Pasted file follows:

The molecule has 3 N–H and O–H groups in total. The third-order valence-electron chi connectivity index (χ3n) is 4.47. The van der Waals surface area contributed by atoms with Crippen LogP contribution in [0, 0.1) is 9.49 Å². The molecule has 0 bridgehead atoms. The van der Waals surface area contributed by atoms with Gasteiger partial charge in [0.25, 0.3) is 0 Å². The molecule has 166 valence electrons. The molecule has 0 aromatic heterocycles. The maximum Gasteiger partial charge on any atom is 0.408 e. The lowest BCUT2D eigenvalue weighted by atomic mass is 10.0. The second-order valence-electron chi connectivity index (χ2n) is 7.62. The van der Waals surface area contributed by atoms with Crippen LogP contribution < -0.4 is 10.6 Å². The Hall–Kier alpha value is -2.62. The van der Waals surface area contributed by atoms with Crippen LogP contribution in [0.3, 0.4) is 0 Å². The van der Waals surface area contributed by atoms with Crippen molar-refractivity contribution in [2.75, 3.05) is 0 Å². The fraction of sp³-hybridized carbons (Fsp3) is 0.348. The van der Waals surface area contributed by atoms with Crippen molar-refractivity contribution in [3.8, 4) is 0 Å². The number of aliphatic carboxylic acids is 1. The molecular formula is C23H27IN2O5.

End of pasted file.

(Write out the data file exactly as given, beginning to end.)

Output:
The molecule has 3 N–H and O–H groups in total. The third-order valence-electron chi connectivity index (χ3n) is 4.47. The van der Waals surface area contributed by atoms with Crippen LogP contribution in [0, 0.1) is 9.49 Å². The molecule has 0 bridgehead atoms. The van der Waals surface area contributed by atoms with Gasteiger partial charge in [0.25, 0.3) is 0 Å². The molecule has 166 valence electrons. The molecule has 0 aromatic heterocycles. The maximum Gasteiger partial charge on any atom is 0.408 e. The lowest BCUT2D eigenvalue weighted by atomic mass is 10.0. The second-order valence-electron chi connectivity index (χ2n) is 7.62. The van der Waals surface area contributed by atoms with Crippen LogP contribution < -0.4 is 10.6 Å². The Hall–Kier alpha value is -2.62. The van der Waals surface area contributed by atoms with Crippen LogP contribution in [0.3, 0.4) is 0 Å². The van der Waals surface area contributed by atoms with Crippen molar-refractivity contribution in [2.75, 3.05) is 0 Å². The fraction of sp³-hybridized carbons (Fsp3) is 0.348. The van der Waals surface area contributed by atoms with Crippen molar-refractivity contribution in [3.8, 4) is 0 Å². The number of aliphatic carboxylic acids is 1. The molecular formula is C23H27IN2O5.